Man Ray is described by many as the re-inventor of the photogram. Working in the New Vision period of the 1920s, his work was often abstract, following Dada ideas of alternative image making above standard painting. By this time, both good quality paper was available and darkroom techniques developed so that the making of good quality, high contrast images was far easier.
Through his many images, there are such combinations and differences that it is hard to write about all his images together. His Rayographs were often made of everyday objects, but by his clever understanding of the effects of light through these objects he is able to create images of amazing technical standards and also of aesthetic value.
He was a master of the formal elements that make up images, even self-importantly naming his photograms after himself – as ‘Rayographs’. Ray always used tonal differences to his advantage, choosing shapes that would be effective in silhouette and creating such a positive, strong line in so much of his work.
‘Rayograph 1926’, Gelatin Silver Print, 1926
This image was made in 1926, later into Man Ray’s time working with photograms, and as such it is a very cleverly achieved piece. The tones encompass such a range, that, along with the line from the spiral to the centre, it has created a powerful sense of depth. The solid object in the centre gives a focal point, which the curves lead round the image towards. His composition here is very deliberate, with carefully chosen objects and positioning to create artistic effect. The image is ultimately abstract and the actual contents of the frame are unknown, but their effect and interaction with the light is very impressive.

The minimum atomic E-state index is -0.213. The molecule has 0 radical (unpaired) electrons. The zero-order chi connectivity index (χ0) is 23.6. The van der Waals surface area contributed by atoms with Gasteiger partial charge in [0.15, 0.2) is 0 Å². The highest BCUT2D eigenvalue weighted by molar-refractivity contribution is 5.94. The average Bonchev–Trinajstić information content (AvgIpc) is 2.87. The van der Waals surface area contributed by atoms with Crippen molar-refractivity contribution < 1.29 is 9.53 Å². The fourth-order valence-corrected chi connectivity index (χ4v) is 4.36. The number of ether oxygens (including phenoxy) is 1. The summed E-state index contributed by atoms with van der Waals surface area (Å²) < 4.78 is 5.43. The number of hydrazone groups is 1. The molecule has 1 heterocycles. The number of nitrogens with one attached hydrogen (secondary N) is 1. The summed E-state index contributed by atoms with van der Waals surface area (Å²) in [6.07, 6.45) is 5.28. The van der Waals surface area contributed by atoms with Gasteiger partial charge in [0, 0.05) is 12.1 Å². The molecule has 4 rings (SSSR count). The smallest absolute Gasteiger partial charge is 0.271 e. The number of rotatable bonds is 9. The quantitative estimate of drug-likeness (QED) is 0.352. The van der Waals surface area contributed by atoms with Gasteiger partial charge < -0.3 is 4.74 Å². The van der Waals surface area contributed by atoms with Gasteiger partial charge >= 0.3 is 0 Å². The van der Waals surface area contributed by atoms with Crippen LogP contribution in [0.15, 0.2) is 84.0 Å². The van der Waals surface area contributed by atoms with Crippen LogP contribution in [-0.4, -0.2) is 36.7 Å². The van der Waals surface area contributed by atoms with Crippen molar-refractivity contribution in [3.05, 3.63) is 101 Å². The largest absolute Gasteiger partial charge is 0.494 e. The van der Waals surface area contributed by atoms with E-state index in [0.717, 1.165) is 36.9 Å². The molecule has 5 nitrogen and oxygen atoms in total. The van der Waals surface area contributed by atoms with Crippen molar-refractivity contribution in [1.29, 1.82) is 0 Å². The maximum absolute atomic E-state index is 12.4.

‘Rayograph 1922’, Gelatin Silver Print, 1922
The complexity of this photogram is evident from the number of layers and tones. Man Ray used a series of exposures, to form this famous piece. Visible layers include the hands, heads and trays, which make the work far less abstract than many of his others. The shapes are easily seen with no clear line for the eye but an artistic look at the strength of forms even when layered on top.
‘Rayograph 1921’ Gelatin Silver Print, 1921
‘Rayograph 1922’ Gelatin Silver Print, 1922
These images display Man Ray’s eye for composition. Both have less of a tonal range that the others, giving a more contrasting and graphic effect. The image to the left has strength in its form, with various lines for the eye, including the circular centre, and then outer circles around it. The apparent lack of composition here makes the piece seem almost unintentional, but through Ray’s abstract placement of objects on his paper and the content of the frame he creates an appealing piece. In the right image, again a simple composition lends itself well to the centrally focussed photogram. The film on the right can be forgotten by the eye, but it is another example of Man Ray using his skill to create a more fulfilling and different image. The pattern of the same image repeated also forms a pattern stretching down the work.